The last edition of the Economist in 2008 included an interesting article on the growth of international education. International education has witnessed an enormous growth in the past decade, a growth that comes with risks and benefits for both developed and developing countries.

The 20th century saw a surge in higher education; in the early 21st century, the idea of going abroad to study has become thinkable for ordinary students. In 2006, the most recent year for which figures are available, nearly 3m were enrolled in higher education institutions outside their own countries, a rise of more than 50% since 2000.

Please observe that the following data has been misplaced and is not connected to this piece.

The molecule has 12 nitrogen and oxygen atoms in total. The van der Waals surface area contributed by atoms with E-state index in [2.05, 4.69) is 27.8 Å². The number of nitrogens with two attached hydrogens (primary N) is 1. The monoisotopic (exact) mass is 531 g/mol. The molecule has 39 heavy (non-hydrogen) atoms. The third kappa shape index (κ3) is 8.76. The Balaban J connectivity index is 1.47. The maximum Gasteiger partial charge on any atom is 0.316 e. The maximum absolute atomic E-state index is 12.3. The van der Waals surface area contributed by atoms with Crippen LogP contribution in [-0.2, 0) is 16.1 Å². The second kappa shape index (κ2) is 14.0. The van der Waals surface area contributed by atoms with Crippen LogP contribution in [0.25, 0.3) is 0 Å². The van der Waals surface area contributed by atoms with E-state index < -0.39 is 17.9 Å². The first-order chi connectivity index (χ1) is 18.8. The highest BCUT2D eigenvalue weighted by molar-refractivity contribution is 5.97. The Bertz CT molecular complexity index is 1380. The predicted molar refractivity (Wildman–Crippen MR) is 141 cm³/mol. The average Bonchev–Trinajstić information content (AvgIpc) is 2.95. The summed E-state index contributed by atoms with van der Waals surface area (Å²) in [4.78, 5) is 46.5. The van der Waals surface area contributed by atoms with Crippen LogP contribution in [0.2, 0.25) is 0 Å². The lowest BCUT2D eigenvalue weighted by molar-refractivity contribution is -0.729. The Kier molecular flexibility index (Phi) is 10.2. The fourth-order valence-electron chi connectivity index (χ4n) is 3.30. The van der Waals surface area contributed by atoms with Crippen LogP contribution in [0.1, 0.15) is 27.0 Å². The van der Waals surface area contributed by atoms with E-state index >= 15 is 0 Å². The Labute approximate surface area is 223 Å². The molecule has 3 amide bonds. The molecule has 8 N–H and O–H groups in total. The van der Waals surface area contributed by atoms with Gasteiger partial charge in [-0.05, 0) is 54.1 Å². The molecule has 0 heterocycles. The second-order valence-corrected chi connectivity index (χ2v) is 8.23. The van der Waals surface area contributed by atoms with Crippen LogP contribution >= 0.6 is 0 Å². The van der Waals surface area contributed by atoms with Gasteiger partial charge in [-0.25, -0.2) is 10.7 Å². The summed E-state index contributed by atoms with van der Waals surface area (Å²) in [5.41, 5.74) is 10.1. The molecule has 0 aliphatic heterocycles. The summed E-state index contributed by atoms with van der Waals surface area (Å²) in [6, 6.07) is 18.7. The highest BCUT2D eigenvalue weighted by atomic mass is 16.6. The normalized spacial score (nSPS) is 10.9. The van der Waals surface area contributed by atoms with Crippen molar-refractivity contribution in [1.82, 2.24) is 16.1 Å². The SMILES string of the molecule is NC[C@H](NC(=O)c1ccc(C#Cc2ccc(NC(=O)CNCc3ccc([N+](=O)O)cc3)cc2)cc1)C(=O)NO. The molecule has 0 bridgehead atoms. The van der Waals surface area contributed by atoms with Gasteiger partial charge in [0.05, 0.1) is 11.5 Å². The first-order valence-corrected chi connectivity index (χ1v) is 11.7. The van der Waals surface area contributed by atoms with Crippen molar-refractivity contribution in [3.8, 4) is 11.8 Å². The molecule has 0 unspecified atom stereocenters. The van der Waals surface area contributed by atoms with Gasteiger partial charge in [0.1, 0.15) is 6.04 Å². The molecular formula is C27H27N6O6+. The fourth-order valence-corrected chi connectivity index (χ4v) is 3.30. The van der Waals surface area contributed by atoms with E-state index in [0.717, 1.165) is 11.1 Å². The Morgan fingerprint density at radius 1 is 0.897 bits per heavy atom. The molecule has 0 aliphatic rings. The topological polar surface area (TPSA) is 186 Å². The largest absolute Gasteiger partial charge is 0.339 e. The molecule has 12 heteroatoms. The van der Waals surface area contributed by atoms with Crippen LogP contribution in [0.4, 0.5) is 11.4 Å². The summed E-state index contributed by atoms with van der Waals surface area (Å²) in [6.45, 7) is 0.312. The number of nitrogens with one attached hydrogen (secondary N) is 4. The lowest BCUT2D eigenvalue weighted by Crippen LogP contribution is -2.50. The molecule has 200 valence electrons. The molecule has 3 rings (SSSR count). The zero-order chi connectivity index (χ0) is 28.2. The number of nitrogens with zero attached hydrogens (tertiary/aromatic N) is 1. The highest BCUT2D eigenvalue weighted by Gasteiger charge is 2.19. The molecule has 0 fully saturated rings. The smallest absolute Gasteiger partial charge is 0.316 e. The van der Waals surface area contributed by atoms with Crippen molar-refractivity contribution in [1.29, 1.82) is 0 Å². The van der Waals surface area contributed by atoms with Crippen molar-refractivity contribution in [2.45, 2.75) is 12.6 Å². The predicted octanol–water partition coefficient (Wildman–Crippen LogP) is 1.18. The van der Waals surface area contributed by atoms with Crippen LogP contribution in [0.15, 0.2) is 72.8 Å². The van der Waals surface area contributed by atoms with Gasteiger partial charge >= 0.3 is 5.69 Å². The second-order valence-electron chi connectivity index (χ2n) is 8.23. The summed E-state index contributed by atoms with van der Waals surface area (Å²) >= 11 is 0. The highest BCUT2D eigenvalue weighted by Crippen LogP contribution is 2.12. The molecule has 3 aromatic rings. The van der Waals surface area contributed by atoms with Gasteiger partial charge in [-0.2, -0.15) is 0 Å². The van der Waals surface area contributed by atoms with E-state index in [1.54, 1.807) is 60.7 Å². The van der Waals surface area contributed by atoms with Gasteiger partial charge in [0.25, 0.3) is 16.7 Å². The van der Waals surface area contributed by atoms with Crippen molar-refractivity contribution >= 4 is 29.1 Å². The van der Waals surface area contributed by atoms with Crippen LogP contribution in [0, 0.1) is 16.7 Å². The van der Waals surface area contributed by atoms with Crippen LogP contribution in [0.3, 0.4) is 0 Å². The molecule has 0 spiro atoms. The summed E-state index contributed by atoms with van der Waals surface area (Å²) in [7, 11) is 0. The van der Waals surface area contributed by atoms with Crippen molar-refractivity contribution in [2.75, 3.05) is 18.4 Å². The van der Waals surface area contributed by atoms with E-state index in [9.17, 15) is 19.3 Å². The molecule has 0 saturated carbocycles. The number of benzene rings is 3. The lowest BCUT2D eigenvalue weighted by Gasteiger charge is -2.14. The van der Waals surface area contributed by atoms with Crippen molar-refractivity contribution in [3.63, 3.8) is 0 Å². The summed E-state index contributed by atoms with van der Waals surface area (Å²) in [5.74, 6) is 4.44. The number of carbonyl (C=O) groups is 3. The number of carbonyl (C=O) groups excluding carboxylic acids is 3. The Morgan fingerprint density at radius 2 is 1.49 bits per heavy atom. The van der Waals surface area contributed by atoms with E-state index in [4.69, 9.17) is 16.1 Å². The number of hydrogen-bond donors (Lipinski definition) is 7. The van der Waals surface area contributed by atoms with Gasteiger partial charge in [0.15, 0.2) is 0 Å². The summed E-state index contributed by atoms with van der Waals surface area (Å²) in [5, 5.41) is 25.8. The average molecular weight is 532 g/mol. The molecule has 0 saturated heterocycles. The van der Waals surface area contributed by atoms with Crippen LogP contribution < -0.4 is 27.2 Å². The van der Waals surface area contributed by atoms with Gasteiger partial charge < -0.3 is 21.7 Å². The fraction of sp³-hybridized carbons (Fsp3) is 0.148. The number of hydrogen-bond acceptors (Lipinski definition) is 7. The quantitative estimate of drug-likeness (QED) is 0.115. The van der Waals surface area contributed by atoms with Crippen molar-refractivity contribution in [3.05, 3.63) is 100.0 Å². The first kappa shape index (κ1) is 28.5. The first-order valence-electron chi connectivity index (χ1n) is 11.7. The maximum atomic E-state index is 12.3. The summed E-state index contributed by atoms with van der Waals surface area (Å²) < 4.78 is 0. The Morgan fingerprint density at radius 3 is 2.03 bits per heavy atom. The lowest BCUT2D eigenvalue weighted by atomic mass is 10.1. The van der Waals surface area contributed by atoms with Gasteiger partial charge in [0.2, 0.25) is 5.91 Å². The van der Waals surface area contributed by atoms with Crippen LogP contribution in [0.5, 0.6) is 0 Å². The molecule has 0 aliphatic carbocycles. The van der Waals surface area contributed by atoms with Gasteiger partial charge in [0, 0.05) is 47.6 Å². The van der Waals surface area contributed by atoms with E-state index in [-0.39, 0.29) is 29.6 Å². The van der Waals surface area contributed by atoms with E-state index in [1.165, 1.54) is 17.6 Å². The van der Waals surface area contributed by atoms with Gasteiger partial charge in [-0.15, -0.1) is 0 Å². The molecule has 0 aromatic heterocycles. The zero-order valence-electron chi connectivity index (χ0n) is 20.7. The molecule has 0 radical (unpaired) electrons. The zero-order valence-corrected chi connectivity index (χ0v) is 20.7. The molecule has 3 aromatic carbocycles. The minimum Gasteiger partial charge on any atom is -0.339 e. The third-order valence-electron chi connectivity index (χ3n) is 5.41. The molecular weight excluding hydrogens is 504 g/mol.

The article emphasises the risks of international education, illustrated by the examples of Australia and the UK as receiving countries (the risks of over-commercialisation) and China as one of the main sending countries (the risks of brain drain). But fortunately, the benefits of international education education are not neglected. Read the rest of the article here.

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